Ms Sonjica - asked how the department assessed the work environment, she further wanted to know how the department was to monitoring the transformation process in different regions of the country.
Mr Mahlobo - stated that they were going to audit structures in different regions of the country as they wanted the managers to be informed on the issues of transformation.
Ms Ngwenya - wanted to know which structures were going to be audited.
Mr Mahlobo - replied that the district offices were going to be audited. The audit would seek to discover if the district offices were really effective.
Prof H. Ngubane (IFP) - noted the great negative impact on blacks that the Apartheid education system had. She said students still remained unaware of the opportunities they had in the water and forestry sector. She asked if the department could inform students who are interested in the water and forestry sector of the opportunities they have, as well as the education and experience they needed to acquire in the field if they wanted to be successful in the sector. She thought this might help promote the department as a destination for qualified and skilled students.
Ms Sonjica - stated that the bursary scheme had been stopped. Nevertheless, there was still an effort to get donor funding for HDIs. She wanted to know if DWAF was pursuing this as well.
Mr Mahlobo - stated that the department could not afford new bursaries, but they were honouring those burasaries that they had previously awarded. He said that the department was doing a skills audit within the organisation to find if people's skills were not misplaced. Furthermore, the skills development plan trained individuals to adapt to positions suitable for them.
Ms Ngwenya - said that the department did not have a plan to reintegrate those who had left for more education. She said that more efforts needed to be made to get those returning to the department to sign longer-term contracts.
Mr Mahlobo - expressed his dissatisfaction with how the consultants were being managed in the department. He said that there was currently an audit to find out how many consultants were there. Mr Mahlobo explained that you could only hold the consultants accountable through contracts, which made sure that the work was done to satisfaction and completion. Finally, as of August 1, there would be feedback on how well the consultants were performing.
Ms Sonjica - stated that she felt that there was reluctance on the side of the department to educate those in black communities. She stated that it was a long process, but it was one that needed to be started.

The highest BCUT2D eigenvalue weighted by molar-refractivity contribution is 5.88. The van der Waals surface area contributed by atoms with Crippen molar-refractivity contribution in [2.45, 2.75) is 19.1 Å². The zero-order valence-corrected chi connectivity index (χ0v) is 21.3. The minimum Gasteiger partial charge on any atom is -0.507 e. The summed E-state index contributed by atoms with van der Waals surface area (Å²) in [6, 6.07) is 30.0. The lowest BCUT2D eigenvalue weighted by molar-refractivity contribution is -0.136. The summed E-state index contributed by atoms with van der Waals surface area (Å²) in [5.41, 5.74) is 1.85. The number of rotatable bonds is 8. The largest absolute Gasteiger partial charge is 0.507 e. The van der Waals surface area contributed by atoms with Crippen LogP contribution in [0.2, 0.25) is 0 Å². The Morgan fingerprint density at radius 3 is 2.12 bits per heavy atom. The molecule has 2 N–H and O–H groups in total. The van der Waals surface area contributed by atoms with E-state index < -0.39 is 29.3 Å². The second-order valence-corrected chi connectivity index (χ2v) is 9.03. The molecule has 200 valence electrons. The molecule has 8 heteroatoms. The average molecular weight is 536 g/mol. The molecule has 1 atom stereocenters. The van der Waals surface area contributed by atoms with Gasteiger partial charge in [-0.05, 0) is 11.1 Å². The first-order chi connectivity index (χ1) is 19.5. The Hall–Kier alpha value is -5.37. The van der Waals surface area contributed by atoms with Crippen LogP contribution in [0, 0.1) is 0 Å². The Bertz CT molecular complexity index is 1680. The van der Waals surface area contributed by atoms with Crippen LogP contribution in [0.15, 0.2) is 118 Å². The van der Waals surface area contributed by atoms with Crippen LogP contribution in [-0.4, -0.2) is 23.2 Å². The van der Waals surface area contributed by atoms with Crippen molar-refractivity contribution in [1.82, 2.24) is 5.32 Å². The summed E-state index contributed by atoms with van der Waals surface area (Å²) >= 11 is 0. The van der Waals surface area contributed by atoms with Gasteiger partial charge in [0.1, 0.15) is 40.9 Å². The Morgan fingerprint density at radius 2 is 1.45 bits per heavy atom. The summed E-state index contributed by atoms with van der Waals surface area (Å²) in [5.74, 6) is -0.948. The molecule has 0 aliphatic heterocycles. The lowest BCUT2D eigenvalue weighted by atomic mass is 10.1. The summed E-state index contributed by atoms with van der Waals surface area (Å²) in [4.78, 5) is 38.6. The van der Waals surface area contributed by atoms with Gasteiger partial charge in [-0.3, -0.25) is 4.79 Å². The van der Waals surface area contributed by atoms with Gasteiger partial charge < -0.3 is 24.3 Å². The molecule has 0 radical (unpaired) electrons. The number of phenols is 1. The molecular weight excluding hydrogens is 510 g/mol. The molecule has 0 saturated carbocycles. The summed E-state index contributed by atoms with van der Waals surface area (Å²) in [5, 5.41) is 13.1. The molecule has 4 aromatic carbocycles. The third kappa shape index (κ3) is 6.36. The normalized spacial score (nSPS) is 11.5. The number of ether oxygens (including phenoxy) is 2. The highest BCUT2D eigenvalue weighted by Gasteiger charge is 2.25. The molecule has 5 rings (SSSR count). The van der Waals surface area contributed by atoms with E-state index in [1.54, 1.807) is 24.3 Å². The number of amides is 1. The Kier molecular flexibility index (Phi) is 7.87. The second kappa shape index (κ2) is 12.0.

Prof H. Ngubane - reiterated that she felt there was a need to have a greater emphasis on the department's ability to contact tertiary education institutions and inform students of what was available to them in terms of jobs and bursaries.
Ms Sonjica - stated that she was not sure if the department marketed these things to students.
Mr D. Mahlobo (DWAF) - responded that there were academic institutions that had been asked to promote HDIs involvement in the science and technology fields. Regarding corporate services, he explained that the department needed to concentrate on filling vacancies within organisations to increase service delivery. He explained that it was important for an organisation to see what vacancies were there for restructuring. Mr Mahlobo explained that most vacancies were being filled with individuals on contract, typically 3 years with the possibility of renewal.
Mr G. McIntosh (DP) - stated that the committee should be updated on DWAF's involvement, if any, in the forest corruption scandal.
Mr Mahlobo - said the department should be looking at what sort of regulations the government should implement to make sure that issues, such as the forestry deal, do not happen.
Ms Sonjica - stated the main concerns of the committee that arose at the meeting.
1. The department spends R160m on consultancy, and only 20% of that goes to HDIs.
2. Making sure that HDIs benefit from procurement.
3. Transformation needs to be a priority.
4. Audit of consultants should be very beneficial.
5. Some individuals were getting multiple contracts, when they should only have one.
The meeting was adjourned.